In corporate credit, $131.5 billion of new debt was added to the Bloomberg Corporate Index, and $35.6 billion was added to the Bloomberg High Yield Index in May, according to CreditSights research. For U.S. investment grade (IG) bonds, positive rating momentum was seen in both single-A and BBB rating tiers, and in U.S. high yield (HY) rating momentum was negative across both single-B and CCC rating tiers. There has been an increase in HY issuers trading at distressed levels from April, led by the media sector. May saw the U.S. HY issuer-weighted default rate fall by 0.1%, while the debt-weighted default rate remained flat at 1.9%. We remain cautious of corporate credit broadly, mainly due to valuations, but acknowledge that all-in yields remain above long-term averages, which will likely keep demand elevated (and spreads tight).   

Commodities: The Bloomberg Commodity Index could not hold on to gains, paring a weekly advance on Thursday and Friday. Oil continued its rebound on the week after reports showed credit and gasoline stockpiles declined more than expected. In reaction, West Texas Intermediate (WTI) crude futures increased around 2.6% this week. Despite pulling back from highs, gold has shown strength recently, supported by central bank buying and the return of ETF demand. But following Friday’s PMI data, gold declined sharply, ending marginally lower on the week. Platinum gained steadily throughout the week, and copper was slightly lower following Friday’s dip.  

The dollar edged higher against its peers again as concerns linger about the possibility of a major shift in the European political landscape. The yen weakened following the Bank of Japan’s (BOJ) policy decision to leave short term interest rates unchanged and delay cutting government bond purchases. In agricultural commodities, cotton, sugar, and wheat futures declined this week. 

Economic Weekly Roundup

Restaurant spending fell in May. Retail sales rose 0.1% from a month ago after downward revisions to the previous month. The control group within retail sales — which excludes building materials, restaurant spending, autos and gas — fell in aggregate since the beginning of Q2, suggesting downside risk to second quarter consumer spending. (The excluded items are counted in other categories within the BEA’s GDP calculations.) Motor vehicle sales rose as dealers increased incentives to entice consumers. Investors should track the amount of incentives as a percentage of average transaction price, which rose in May. Several categories such as furniture sales and restaurant spending fell for the fourth time in six months as consumers pulled back purchases.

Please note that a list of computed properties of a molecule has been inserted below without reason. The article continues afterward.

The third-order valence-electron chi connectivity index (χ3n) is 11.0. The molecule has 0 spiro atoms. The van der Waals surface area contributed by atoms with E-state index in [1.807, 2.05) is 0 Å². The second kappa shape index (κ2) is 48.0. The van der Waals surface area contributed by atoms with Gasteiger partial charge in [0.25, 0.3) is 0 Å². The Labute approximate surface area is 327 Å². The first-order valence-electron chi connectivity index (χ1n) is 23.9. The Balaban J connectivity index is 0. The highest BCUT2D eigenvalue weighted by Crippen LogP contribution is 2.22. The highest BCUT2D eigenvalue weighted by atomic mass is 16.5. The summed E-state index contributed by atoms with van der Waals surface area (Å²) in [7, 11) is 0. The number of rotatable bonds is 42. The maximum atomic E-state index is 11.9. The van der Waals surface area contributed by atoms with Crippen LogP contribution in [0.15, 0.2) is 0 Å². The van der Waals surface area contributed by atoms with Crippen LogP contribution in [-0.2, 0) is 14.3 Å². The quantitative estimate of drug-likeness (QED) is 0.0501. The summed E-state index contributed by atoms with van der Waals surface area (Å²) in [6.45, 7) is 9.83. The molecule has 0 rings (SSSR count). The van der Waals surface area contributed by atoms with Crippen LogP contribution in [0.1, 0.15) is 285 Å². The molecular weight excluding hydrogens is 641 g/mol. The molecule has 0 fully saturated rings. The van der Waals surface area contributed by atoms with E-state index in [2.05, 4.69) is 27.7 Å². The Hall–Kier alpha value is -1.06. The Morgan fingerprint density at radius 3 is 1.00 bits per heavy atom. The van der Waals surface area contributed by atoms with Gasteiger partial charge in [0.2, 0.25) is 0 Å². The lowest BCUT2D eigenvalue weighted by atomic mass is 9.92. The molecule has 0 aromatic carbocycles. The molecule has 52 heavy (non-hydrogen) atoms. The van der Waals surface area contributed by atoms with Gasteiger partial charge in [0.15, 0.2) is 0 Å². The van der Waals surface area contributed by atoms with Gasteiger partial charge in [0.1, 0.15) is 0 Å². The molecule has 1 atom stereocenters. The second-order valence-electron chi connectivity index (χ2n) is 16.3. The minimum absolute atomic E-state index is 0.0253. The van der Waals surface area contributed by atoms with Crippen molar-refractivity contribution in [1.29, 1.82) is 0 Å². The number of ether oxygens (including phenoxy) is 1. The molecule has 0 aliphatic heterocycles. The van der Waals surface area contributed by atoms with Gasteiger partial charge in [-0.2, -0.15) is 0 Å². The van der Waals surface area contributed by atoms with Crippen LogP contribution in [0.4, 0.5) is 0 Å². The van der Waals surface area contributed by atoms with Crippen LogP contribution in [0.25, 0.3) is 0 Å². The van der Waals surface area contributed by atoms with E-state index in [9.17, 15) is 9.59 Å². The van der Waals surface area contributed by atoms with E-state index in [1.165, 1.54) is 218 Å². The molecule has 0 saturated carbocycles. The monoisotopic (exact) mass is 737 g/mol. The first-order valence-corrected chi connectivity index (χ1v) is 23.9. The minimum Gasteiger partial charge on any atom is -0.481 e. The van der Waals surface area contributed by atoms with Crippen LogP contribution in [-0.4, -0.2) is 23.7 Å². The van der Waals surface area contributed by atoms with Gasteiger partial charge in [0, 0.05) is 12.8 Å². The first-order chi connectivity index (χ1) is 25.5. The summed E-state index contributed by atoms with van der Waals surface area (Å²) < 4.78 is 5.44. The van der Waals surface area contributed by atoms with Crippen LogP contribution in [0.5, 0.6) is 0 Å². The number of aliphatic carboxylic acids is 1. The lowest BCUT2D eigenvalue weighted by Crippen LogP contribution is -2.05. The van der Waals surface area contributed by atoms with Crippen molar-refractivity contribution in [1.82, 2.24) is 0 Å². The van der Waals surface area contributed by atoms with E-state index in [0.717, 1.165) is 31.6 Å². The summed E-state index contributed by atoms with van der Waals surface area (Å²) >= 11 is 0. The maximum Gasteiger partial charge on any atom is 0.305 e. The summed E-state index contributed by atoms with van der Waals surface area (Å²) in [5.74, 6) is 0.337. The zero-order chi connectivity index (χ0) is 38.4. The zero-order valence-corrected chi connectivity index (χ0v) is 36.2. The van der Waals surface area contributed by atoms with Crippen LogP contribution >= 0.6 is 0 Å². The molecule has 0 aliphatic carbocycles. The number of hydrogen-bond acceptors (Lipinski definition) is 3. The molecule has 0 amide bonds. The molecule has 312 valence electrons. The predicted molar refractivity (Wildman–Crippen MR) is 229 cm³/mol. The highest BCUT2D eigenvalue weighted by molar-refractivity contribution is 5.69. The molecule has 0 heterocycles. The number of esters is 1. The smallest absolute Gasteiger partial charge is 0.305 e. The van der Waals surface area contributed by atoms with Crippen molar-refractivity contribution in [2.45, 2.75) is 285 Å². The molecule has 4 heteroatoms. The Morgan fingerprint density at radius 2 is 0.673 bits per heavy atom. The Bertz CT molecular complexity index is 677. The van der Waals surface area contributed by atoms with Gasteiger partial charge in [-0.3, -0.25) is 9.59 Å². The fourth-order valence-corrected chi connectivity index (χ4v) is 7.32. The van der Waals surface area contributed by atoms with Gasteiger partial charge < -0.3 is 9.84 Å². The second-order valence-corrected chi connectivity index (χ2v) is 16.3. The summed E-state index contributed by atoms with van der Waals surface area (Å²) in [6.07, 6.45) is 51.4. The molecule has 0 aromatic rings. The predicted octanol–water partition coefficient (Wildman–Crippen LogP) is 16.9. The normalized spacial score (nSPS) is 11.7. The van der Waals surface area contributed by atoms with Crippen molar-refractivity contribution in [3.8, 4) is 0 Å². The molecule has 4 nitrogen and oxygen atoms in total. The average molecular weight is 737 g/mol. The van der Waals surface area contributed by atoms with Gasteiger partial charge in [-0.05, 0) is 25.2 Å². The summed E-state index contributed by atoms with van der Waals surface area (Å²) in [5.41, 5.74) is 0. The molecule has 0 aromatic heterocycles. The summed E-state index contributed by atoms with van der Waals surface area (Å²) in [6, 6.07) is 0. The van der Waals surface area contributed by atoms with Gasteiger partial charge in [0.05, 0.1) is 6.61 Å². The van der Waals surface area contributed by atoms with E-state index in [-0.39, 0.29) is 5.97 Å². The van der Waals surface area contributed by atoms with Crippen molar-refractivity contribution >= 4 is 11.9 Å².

Consumer spending is cooling in a fairly orderly fashion. So far, the economy could pull off a soft landing, especially if the Fed is quick to adjust policy as conditions change.   

Residential construction takes a pause. Housing starts fell to 1.277 million units annualized in May, the slowest pace since June 2020. The big story is multifamily housing starts are no longer leading the way as they were in the years immediately following the pandemic. A slowdown also occurred in units under construction as well as completions, indicating a slowdown in the residential GDP component for Q2. 

The good news is a slowdown in residential construction should further ease pricing pressures in commodities such as lumber. Softer demand and easing inflation should allow the Fed to start cutting rates later this year.    

The Week Ahead

The following economic data is slated for the week ahead:

  • Monday: Bloomberg June U.S. Economic Survey, Dallas Fed Manufacturing Activity (June) 
  • Tuesday: Philadelphia Fed Non-manufacturing Activity (June), Chicago Fed National Activity Index (May), FHFA House Price Index (April), CoreLogic US House Price Index (April), CoreLogic 20-city Composite Index (April), Conference Board Consumer Confidence (June), Richmond Fed Manufacturing Index (June), Richmond Fed Business Conditions (June), Dallas Fed Services Activity (June) 
  • Wednesday: MBA Mortgage Applications (June 21), New Home Sales (May),  
  • Thursday: GDP Price Index (1Q), Wholesale Inventories (May), Personal Consumption (1Q), Core PCE Price Index (1Q), Initial Jobless Claims (June 22), Continuing Claims (June 15), Durable Goods Orders (May), Capital Goods New Orders Nondefense ex Aircraft (May), Capital Goods Shipments Nondefense ex Aircraft (May), Advance Goods Trade Balance (May), Retail Inventories (May), Pending Home Sales (May), Kansas City Fed Manufacturing Activity (June) 
  • Friday: Personal Income (May), Personal Spending (May), Real Personal Spending (May), PCE Deflator (May), PCE Core Deflator (May), MNI Chicago PMI (June), University of Michigan Sentiment (June), Kansas City Fed Services Activity (June) 
Kristian Kerr profile photo

Kristian Kerr

Kristian Kerr drives the broad, house investment strategy for LPL Financial Research. His career includes over 25 years of industry experience.